Since Stéphane left, Sherry Winkelman has taken over the project and implemented the expansion of the database. Sherry and John Bright have spent many days back-filling the database so we can now offer a much more detailed bibliographic search mechanism for Chandra-related publications.
We are pleased to announce the release of a new interface, written by Sarah Blecksmith:
It allows searches for all papers that represent observations of a particular object, constrained by use of ACIS or HRC (optional), with or without gratings; or refereed papers that deal with software and ACIS. The database also provides ample data for the Director's Office, Mission Planning, and others to extract statistics and metrics.
As one can imagine, vetting the ADS information is a considerable task. All papers that are collected in an automated search need to be categorized and attributes need to be determined. One of the most time consuming aspects of this is the linking to individual ObsIDs. We try to make as many of these links as we can and greatly appreciate it when authors put lists of actual ObsIDs in the Observations section of their papers. If such a list is not present, we try to make a determination on the basis of the text of the article. And if that fails, we contact the author and hope for a prompt answer. Here are some statistics (as of mid-January 2004). We have a total of 3969 papers, with 24016 citations, in our database; of these, 832 present 1363 specific observations, with a total of 2612 links (some observations are linked to more than one article and many articles present more than one ObsId). To create the 3969 entries, Arcops inspected 12008 articles.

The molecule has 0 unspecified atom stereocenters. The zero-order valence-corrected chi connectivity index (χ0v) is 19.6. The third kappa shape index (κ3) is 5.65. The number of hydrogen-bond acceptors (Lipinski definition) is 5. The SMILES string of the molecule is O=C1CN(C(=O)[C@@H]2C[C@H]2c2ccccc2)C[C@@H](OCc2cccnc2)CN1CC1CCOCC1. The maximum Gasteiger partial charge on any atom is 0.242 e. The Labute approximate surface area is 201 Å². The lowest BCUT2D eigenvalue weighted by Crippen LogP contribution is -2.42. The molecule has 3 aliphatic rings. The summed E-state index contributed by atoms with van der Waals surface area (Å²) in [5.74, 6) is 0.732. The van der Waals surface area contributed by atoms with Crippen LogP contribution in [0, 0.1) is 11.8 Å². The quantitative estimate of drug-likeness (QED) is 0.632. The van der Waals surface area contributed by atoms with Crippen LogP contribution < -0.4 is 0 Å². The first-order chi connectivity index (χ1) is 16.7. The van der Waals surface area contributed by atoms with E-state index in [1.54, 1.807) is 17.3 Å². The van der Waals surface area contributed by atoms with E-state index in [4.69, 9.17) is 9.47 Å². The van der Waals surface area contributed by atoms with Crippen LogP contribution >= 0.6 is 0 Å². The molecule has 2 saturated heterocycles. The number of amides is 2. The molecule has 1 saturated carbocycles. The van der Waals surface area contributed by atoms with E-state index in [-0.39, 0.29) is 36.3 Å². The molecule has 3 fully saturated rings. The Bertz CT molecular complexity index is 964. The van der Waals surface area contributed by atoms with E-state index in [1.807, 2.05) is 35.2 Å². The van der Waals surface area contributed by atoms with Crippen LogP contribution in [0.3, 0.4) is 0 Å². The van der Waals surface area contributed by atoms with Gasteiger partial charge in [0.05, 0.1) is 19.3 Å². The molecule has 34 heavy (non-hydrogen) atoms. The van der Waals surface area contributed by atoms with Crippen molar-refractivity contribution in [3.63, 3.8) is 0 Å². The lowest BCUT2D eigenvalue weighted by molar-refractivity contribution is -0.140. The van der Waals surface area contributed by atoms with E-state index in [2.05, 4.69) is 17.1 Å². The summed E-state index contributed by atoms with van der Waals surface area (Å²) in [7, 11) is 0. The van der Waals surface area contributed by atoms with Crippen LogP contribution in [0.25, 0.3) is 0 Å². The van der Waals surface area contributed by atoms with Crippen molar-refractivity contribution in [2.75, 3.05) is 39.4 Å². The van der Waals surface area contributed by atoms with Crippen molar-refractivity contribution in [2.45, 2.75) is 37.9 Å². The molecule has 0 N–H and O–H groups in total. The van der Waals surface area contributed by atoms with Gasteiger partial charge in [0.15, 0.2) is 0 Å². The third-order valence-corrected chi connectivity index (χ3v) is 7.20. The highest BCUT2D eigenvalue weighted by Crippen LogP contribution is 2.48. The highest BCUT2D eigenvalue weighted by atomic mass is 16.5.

This summer we expect that the ADS and the AAS Publication Board will announce the introduction of new tags that authors can insert into papers submitted to the US journals. One of those tags will be a Dataset Identifier. By putting such a tag into your manuscript you will enable the ADS and the CDA to harvest links between papers and datasets electronically; we would like to encourage you to take advantage of this new feature when it becomes available. Currently, it is an agreement between the NASA data centers, the ADS, and the US journal editors, but we hope that other journals will soon follow suit. We believe that the Dataset Identifier tags will make our task easier. By the time these tags are introduced we will provide information and tools that will make it easy for our users to insert these tags. Among the planned services is one that will allow users to request the definition of custom datasets, replacing the need for tags to each individual ObsID in a long list by a single tag. The Chandra Deep Fields are examples of existing compound datasets.
At this point it is not feasible to include preprint services in this effort. We are aware that adding papers from astroph to our database would be very valuable to our users, but unfortunately we do not have the resources to do so. This would be a massive effort, especially since it seems unlikely that astroph will use the ADS Dataset Identifiers. Nevertheless, with the current expansion, Chandra now has the most extensive missionbased bibliographical database and we trust that its interface will be a useful tool for the community.
Arnold Rots for the Archive Operations team